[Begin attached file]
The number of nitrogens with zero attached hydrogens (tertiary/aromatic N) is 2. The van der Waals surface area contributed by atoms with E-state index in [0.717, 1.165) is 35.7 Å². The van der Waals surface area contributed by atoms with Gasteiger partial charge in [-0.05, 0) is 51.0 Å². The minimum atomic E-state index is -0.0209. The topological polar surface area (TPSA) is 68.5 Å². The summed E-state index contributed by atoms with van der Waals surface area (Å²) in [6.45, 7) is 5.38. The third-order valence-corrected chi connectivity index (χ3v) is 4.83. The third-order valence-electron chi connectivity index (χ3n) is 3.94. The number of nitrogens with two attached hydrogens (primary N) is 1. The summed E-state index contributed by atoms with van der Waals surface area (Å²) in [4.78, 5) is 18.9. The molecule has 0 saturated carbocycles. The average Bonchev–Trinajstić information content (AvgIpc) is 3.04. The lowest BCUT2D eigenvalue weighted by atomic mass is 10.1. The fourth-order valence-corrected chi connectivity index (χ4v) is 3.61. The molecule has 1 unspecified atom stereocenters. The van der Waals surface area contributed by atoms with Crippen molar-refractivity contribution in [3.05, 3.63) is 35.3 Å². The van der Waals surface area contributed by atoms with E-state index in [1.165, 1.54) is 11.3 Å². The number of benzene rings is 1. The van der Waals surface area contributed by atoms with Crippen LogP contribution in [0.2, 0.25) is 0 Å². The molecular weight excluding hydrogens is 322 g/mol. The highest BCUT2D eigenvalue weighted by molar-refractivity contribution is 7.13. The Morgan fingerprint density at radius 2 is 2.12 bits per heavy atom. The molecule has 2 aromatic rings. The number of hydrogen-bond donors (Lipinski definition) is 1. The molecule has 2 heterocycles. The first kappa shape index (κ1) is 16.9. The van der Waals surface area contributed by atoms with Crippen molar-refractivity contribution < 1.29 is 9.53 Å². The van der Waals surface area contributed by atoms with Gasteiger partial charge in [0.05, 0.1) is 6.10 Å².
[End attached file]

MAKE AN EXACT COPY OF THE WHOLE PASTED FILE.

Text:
The number of nitrogens with zero attached hydrogens (tertiary/aromatic N) is 2. The van der Waals surface area contributed by atoms with E-state index in [0.717, 1.165) is 35.7 Å². The van der Waals surface area contributed by atoms with Gasteiger partial charge in [-0.05, 0) is 51.0 Å². The minimum atomic E-state index is -0.0209. The topological polar surface area (TPSA) is 68.5 Å². The summed E-state index contributed by atoms with van der Waals surface area (Å²) in [6.45, 7) is 5.38. The third-order valence-corrected chi connectivity index (χ3v) is 4.83. The third-order valence-electron chi connectivity index (χ3n) is 3.94. The number of nitrogens with two attached hydrogens (primary N) is 1. The summed E-state index contributed by atoms with van der Waals surface area (Å²) in [4.78, 5) is 18.9. The molecule has 0 saturated carbocycles. The average Bonchev–Trinajstić information content (AvgIpc) is 3.04. The lowest BCUT2D eigenvalue weighted by atomic mass is 10.1. The fourth-order valence-corrected chi connectivity index (χ4v) is 3.61. The molecule has 1 unspecified atom stereocenters. The van der Waals surface area contributed by atoms with Crippen molar-refractivity contribution in [3.05, 3.63) is 35.3 Å². The van der Waals surface area contributed by atoms with E-state index in [1.165, 1.54) is 11.3 Å². The number of benzene rings is 1. The van der Waals surface area contributed by atoms with Crippen LogP contribution in [0.2, 0.25) is 0 Å². The molecular weight excluding hydrogens is 322 g/mol. The highest BCUT2D eigenvalue weighted by molar-refractivity contribution is 7.13. The Morgan fingerprint density at radius 2 is 2.12 bits per heavy atom. The molecule has 2 aromatic rings. The number of hydrogen-bond donors (Lipinski definition) is 1. The molecule has 2 heterocycles. The first kappa shape index (κ1) is 16.9. The van der Waals surface area contributed by atoms with Crippen molar-refractivity contribution < 1.29 is 9.53 Å². The van der Waals surface area contributed by atoms with Gasteiger partial charge in [0.05, 0.1) is 6.10 Å².